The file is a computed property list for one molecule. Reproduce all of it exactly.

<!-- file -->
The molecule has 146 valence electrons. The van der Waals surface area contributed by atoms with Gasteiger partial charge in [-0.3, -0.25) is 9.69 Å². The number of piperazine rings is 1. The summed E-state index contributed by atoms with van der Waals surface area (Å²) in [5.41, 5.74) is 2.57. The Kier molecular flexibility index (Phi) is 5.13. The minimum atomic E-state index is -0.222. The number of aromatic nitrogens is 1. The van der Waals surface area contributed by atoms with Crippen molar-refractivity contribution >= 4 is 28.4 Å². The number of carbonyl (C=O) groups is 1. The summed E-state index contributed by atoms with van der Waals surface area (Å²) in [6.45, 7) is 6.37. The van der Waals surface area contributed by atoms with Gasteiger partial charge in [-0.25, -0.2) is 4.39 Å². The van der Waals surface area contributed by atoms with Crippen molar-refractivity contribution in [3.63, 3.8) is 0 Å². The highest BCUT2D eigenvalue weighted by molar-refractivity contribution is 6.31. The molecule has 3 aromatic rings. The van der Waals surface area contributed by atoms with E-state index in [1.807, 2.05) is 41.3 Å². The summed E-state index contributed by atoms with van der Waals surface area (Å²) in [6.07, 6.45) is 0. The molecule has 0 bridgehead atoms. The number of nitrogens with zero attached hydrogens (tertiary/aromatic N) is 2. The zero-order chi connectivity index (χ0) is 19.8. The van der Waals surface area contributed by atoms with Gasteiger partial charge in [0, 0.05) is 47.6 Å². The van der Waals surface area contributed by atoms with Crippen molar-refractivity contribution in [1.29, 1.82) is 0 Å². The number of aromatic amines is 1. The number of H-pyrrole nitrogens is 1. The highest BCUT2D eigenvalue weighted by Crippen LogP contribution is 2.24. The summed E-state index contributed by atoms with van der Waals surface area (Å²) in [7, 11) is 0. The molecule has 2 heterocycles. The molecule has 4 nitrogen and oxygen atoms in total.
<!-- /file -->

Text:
The molecule has 146 valence electrons. The van der Waals surface area contributed by atoms with Gasteiger partial charge in [-0.3, -0.25) is 9.69 Å². The number of piperazine rings is 1. The summed E-state index contributed by atoms with van der Waals surface area (Å²) in [5.41, 5.74) is 2.57. The Kier molecular flexibility index (Phi) is 5.13. The minimum atomic E-state index is -0.222. The number of aromatic nitrogens is 1. The van der Waals surface area contributed by atoms with Crippen molar-refractivity contribution >= 4 is 28.4 Å². The number of carbonyl (C=O) groups is 1. The summed E-state index contributed by atoms with van der Waals surface area (Å²) in [6.45, 7) is 6.37. The van der Waals surface area contributed by atoms with Gasteiger partial charge in [-0.25, -0.2) is 4.39 Å². The van der Waals surface area contributed by atoms with Crippen molar-refractivity contribution in [3.63, 3.8) is 0 Å². The highest BCUT2D eigenvalue weighted by molar-refractivity contribution is 6.31. The molecule has 3 aromatic rings. The van der Waals surface area contributed by atoms with E-state index in [1.807, 2.05) is 41.3 Å². The summed E-state index contributed by atoms with van der Waals surface area (Å²) in [6.07, 6.45) is 0. The molecule has 0 bridgehead atoms. The number of nitrogens with zero attached hydrogens (tertiary/aromatic N) is 2. The zero-order chi connectivity index (χ0) is 19.8. The van der Waals surface area contributed by atoms with Gasteiger partial charge in [0, 0.05) is 47.6 Å². The van der Waals surface area contributed by atoms with Crippen molar-refractivity contribution in [1.29, 1.82) is 0 Å². The number of aromatic amines is 1. The number of H-pyrrole nitrogens is 1. The highest BCUT2D eigenvalue weighted by Crippen LogP contribution is 2.24. The summed E-state index contributed by atoms with van der Waals surface area (Å²) in [7, 11) is 0. The molecule has 2 heterocycles. The molecule has 4 nitrogen and oxygen atoms in total.